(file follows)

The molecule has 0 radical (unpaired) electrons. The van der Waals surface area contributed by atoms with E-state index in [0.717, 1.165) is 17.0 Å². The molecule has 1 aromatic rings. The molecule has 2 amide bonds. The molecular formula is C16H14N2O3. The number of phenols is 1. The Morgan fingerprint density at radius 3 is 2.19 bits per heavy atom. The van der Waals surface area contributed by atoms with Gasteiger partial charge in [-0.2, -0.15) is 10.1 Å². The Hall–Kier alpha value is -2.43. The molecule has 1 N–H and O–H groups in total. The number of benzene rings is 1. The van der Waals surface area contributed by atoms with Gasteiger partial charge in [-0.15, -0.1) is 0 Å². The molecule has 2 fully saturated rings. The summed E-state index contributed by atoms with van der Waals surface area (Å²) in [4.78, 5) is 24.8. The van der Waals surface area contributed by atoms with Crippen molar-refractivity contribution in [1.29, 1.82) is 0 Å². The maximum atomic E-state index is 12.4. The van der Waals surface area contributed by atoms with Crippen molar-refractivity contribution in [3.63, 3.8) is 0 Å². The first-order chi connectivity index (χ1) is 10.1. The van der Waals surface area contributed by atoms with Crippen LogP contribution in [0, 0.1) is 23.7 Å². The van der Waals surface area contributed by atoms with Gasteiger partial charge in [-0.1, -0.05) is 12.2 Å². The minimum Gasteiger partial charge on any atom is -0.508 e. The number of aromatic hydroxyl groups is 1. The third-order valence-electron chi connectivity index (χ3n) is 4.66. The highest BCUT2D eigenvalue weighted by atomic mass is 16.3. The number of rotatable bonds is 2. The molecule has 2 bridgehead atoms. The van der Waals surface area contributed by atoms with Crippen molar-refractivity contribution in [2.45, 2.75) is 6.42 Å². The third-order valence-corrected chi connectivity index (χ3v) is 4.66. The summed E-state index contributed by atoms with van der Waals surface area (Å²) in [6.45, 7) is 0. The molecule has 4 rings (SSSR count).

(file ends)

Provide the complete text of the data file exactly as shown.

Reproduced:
The molecule has 0 radical (unpaired) electrons. The van der Waals surface area contributed by atoms with E-state index in [0.717, 1.165) is 17.0 Å². The molecule has 1 aromatic rings. The molecule has 2 amide bonds. The molecular formula is C16H14N2O3. The number of phenols is 1. The Morgan fingerprint density at radius 3 is 2.19 bits per heavy atom. The van der Waals surface area contributed by atoms with Gasteiger partial charge in [-0.2, -0.15) is 10.1 Å². The Hall–Kier alpha value is -2.43. The molecule has 1 N–H and O–H groups in total. The number of benzene rings is 1. The van der Waals surface area contributed by atoms with Gasteiger partial charge in [-0.15, -0.1) is 0 Å². The molecule has 2 fully saturated rings. The summed E-state index contributed by atoms with van der Waals surface area (Å²) in [4.78, 5) is 24.8. The van der Waals surface area contributed by atoms with Crippen molar-refractivity contribution in [1.29, 1.82) is 0 Å². The maximum atomic E-state index is 12.4. The van der Waals surface area contributed by atoms with Crippen molar-refractivity contribution in [3.63, 3.8) is 0 Å². The first-order chi connectivity index (χ1) is 10.1. The van der Waals surface area contributed by atoms with Crippen LogP contribution in [0, 0.1) is 23.7 Å². The van der Waals surface area contributed by atoms with Gasteiger partial charge in [-0.1, -0.05) is 12.2 Å². The minimum Gasteiger partial charge on any atom is -0.508 e. The number of aromatic hydroxyl groups is 1. The third-order valence-electron chi connectivity index (χ3n) is 4.66. The highest BCUT2D eigenvalue weighted by atomic mass is 16.3. The number of rotatable bonds is 2. The molecule has 2 bridgehead atoms. The van der Waals surface area contributed by atoms with Crippen molar-refractivity contribution in [2.45, 2.75) is 6.42 Å². The third-order valence-corrected chi connectivity index (χ3v) is 4.66. The summed E-state index contributed by atoms with van der Waals surface area (Å²) in [6.45, 7) is 0. The molecule has 4 rings (SSSR count).